of his being and the realization that
he needed nothing else to give him
The poverty Francis saw in the Crucified
was the poverty of being a human
creature. Although Jesus was God, he did
not cling to this status. He didn’t hold
on to it. In letting go of divinity, Jesus
accepted the status of a human creature,
being dependent, powerless, helpless
and empty on his own.
This is the essence of poverty. Some
call it poverty of being or ontological
poverty. This true picture of humanity,
modeled in the Incarnation, enabled St.
Paul to write that Jesus, “though he
was in the form of God, did not regard
equality with God as something to be
exploited, but emptied himself, taking
the form of a slave, being born in
human likeness” (Philippians 2:6-7).
Jesus, as God, chose to become
human, or poor, in order to reveal God’s
self, which is love, and teach us our
true identity. Again, this poverty of
God was most visible by the fact of
God’s Son on the cross. Here Jesus
embraced powerlessness, emptiness and
utter helplessness and opened himself
to complete abandonment and trust
in his Father. These were, and are, essential
components of the human
The other element that the image of
Christ on the cross portrayed was that
of charity, compassionate love. Jesus’
outstretched arms drew in all humanity,
welcoming every creature into the
embrace of God’s tender love through
mercy, forgiveness and acceptance of
all. This meant recognizing and accepting
the worth and dignity of each one.
As we internalize the same, we are
slowly transformed into the image of
Jesus, which is the image of our true
The path into this discovery of self is
the cross. The cross is a mirror. In seeing
myself in that mirror, I see Christ
Crucified, and in seeing Christ Crucified,
I see my most authentic self. As I
am transformed into that image, I
become the person God has always
intended me to be.
The distinguishing marks that identify
me are the same I see in Jesus:
poverty, humility and charity, which are
identifying marks of the face of God.
Paul’s words in Galatians 2:20 are then
very fitting: “It is no longer I who live,
but it is Christ who lives in me.” Then
I am my true and genuine self.
This reflection is difficult to describe
and I’m sure equally difficult to understand
or accept. Yet it lies at the heart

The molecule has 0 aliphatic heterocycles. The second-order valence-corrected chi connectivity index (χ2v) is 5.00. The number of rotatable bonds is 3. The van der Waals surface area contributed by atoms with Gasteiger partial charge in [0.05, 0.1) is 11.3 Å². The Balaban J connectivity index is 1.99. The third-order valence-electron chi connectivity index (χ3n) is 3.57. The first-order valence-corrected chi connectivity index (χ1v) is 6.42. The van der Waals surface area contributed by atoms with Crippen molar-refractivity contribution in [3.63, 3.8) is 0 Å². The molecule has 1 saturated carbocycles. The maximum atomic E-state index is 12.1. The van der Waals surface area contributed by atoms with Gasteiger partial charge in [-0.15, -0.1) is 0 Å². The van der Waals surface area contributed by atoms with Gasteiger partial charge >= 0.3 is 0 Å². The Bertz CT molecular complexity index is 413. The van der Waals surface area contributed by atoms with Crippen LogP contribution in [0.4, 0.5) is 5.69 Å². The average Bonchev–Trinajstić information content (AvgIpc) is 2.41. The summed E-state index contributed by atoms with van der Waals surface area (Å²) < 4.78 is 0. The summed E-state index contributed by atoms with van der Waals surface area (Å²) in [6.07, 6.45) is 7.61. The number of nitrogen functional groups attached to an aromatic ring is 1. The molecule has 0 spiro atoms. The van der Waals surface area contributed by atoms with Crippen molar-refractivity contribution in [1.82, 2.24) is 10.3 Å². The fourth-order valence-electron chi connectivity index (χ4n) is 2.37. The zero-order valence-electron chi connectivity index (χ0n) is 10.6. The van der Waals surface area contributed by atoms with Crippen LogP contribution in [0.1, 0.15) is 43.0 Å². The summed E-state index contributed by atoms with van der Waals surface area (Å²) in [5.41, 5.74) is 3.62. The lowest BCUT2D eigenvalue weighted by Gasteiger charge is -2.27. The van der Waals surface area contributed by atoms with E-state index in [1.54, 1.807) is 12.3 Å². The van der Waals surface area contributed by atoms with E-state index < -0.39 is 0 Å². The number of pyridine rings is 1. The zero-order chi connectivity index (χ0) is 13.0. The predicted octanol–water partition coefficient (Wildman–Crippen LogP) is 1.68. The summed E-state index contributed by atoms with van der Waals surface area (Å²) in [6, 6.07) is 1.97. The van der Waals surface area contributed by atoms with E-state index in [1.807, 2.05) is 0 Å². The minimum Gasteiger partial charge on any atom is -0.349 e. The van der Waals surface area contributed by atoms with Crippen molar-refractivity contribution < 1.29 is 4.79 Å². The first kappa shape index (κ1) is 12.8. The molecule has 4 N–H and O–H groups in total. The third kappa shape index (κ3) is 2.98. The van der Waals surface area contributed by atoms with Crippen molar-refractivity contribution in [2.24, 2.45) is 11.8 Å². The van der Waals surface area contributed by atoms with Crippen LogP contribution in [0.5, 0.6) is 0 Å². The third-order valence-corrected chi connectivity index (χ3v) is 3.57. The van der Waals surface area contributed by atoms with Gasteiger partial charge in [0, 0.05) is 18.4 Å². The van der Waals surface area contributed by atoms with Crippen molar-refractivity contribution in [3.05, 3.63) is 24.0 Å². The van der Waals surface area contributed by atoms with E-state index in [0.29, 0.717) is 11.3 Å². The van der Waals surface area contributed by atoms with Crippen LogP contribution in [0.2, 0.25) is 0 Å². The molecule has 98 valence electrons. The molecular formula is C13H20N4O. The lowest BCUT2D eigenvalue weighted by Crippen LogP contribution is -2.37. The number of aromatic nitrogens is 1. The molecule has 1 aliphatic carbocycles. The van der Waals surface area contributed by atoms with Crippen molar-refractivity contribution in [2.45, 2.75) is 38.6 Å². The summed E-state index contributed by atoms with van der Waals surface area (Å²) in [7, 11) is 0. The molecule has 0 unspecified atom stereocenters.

of Francis’ spirituality and mission. It
also ties in most intimately with his
experience before the San Damiano
Crucifix and the invitation to rebuild
the Church. It was a transformed heart,
a transformed self, into the image of
Christ that became the tools by which
society, the Church and all life could be
As we embrace this process, we take
a major step towards discovering who
we are as a disciple of Christ; we are also
well on the way to rebuilding our inner
life and ultimately rebuilding the house
How can we make this real and concrete?
It seems to me we must come to
a moment in life where, like Francis, we
say: “This is what I want and desire with
all my heart.” Once that is clear, then
the rhythm of daily prayer is essential.
We need to beg God for the kind of
transformation of heart needed to have
a dwelling place for humility and
poverty and charity. We cannot achieve
this on our own power. It is God’s project,
God’s work, and only grace can
make it happen.
The other arena is that of relationships,
whether among friends, in the
family, community life or one’s workplace.
It is here that humility, poverty
and compassionate charity are brought
to life and nowhere else.
Francis’ biographers point out that,
when people met up with Francis or
heard him preach, it was not simply a
question of listening to words of peace
and joy. Nor were people merely persuaded
to reflect upon reasons for forgiving
each other, doing penance or
thanking and praising God.
Rather, they were confronted with
these realities in the person of Francis.
They were in the living presence of forgiveness,
peace, faith and love, because
Francis had integrated these values into
his person by taking on the image of
Christ on the cross.
Francis became conformed to the
Crucified to such a degree that at the
end of his life he appeared like the Crucified
with the wounds of Christ
engraved into his flesh. This would
complete what began at San Damiano
when “the wounds of the sacred Passion
were impressed deep in his heart,
though not yet on his flesh.”
Francis sought repeatedly for ways to
encourage the brothers to give birth to
these essentials, to strive for purity of
heart, and thus give birth to Christ in
their own lives. This is the transformation
that must go hand in hand with all
other endeavors in proclaiming the
Kingdom of God. This is the inner
rebuilding that gives life and spirit to
any outward effort.